A new bridge between St. Stephen, N.B., and Calais, Me., stood unused for a year. Why? Because the U.S. government had not appropriated funds in time to build a customs plaza on the Maine side of the border.
Could something similar happen to a much larger crossing at Windsor-Detroit, where a new bridge has finally received all major approvals necessary on both sides of the border?
With land being purchased and steel being ordered, all the pieces are in place in an enormously complicated puzzle that took years to complete. Except one: Washington hasn’t agreed to pay for a customs plaza on the U.S. side.
Should Ottawa be worried? Will the U.S. eventually finance the plaza? Or is Canada going to get stiffed into financing a plaza on U.S. territory?
A customs plaza is the responsibility of the national government, not the state of Michigan. The estimated cost for the plaza is $250-million. In President Barack Obama’s budget proposal to Congress, $420-million was allocated for new border plazas – two in southern California and one at the Thousand Islands crossing in Eastern Ontario. Nothing was proposed for Detroit.
Maybe Canadian nervousness is misplaced. The Windsor-Detroit project isn’t slated for completion until 2020. Perhaps money will be appropriated for the customs plaza next year, or the year after that. Since plaza construction might take, say, 18 months, a plaza could still be up and running by 2020. If so, Canadians should take a Valium.
That outcome would be fine – if only the U.S. administration would say that it does intend to pay. But it’s remained silent, which leads to the unhappy speculation that since Canada has wanted this bridge so badly and for so long, Uncle Sam is going to make Canada pay for the U.S. customs plaza.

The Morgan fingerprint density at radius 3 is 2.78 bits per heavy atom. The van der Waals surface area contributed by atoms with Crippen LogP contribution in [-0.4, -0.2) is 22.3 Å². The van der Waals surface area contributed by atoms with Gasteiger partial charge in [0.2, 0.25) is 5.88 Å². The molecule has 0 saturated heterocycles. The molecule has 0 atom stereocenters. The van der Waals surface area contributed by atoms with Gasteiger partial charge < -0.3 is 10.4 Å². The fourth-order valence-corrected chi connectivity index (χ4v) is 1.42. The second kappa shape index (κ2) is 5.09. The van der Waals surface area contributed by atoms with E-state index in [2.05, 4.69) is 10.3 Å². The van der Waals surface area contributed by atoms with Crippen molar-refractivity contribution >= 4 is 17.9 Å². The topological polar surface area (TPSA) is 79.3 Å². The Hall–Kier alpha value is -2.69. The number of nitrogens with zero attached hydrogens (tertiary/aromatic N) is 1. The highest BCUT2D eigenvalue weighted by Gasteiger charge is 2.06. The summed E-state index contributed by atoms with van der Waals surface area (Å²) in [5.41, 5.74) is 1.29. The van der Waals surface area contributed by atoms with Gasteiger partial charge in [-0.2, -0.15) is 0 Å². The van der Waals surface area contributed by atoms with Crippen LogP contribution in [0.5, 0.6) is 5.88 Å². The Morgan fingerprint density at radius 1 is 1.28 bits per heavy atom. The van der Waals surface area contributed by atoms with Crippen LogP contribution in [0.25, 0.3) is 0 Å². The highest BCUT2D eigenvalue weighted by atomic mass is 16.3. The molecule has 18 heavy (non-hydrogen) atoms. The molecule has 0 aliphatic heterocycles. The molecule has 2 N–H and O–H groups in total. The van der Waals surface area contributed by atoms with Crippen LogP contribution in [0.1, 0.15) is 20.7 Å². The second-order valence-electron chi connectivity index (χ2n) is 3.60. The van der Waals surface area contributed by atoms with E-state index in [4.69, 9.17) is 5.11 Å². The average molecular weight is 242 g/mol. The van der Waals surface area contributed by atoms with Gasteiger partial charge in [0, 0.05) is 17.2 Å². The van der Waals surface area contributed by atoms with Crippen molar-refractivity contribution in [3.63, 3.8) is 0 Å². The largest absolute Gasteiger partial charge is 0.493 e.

If you think this sounds a tad crazy, consider that Canada has already agreed to finance Michigan’s $550-million share of the project. Michigan’s bad fiscal situation, plus the powerful lobbying of Matty Maroun, owner of the existing Ambassador Bridge, paralyzed state action.
Mr. Maroun is still fighting. He has recently been in federal court on one action and sought an injunction in another to prevent the U.S. Coast Guard from issuing a permit the new bridge would need.
He’s used every legal and political trick in the book to protect his bridge’s monopoly. In response to assertions that the old bridge no longer suffices, he has promised to expand the structure to permit more volume – at his own expense.
Mr. Maroun, estimated to be worth $1.5-billion, has complained repeatedly that he’s being asked to compete against a government-subsidized project. For a long time, his efforts tied up the Michigan legislature, until voters approved a new bridge in a plebiscite and Republican Governor Rick Snyder threw in his lot with the pro-bridge cause.
In desperation, Prime Minister Stephen Harper’s government negotiated a deal with Mr. Snyder in 2012 whereby Canada would pay Michigan’s share, with principal and interest returned over time through toll revenues. Once the state committed the money – Canada’s money – it unlocked an equal amount from Washington. The years-long logjam seemed broken.
Of course, the new bridge is more important to Canada than to the United States, given Canada’s greater dependence on the U.S. market. But the U.S. still sends lots of merchandise and people north. Cars are made with parts from both sides of the border. For the U.S. to refuse to finance a customs plaza would be outrageous.
Given the greater urgency from Canada, however, perhaps the U.S. will just sit tight and do nothing about the plaza, figuring the desperate Canadian government will pay for it, too. That would bring the amount of Canadian money for projects in the U.S. to $800-million, which would make repayment even longer. In other words, Canada would be asked to assume more upfront costs and associated risk.
In recent years, the Harper government has spent much political capital and lots of money lobbying for the Keystone XL pipeline – without any positive answer from Mr. Obama’s administration. It would be another nightmare if the customs plaza in Detroit followed the same path to nowhere.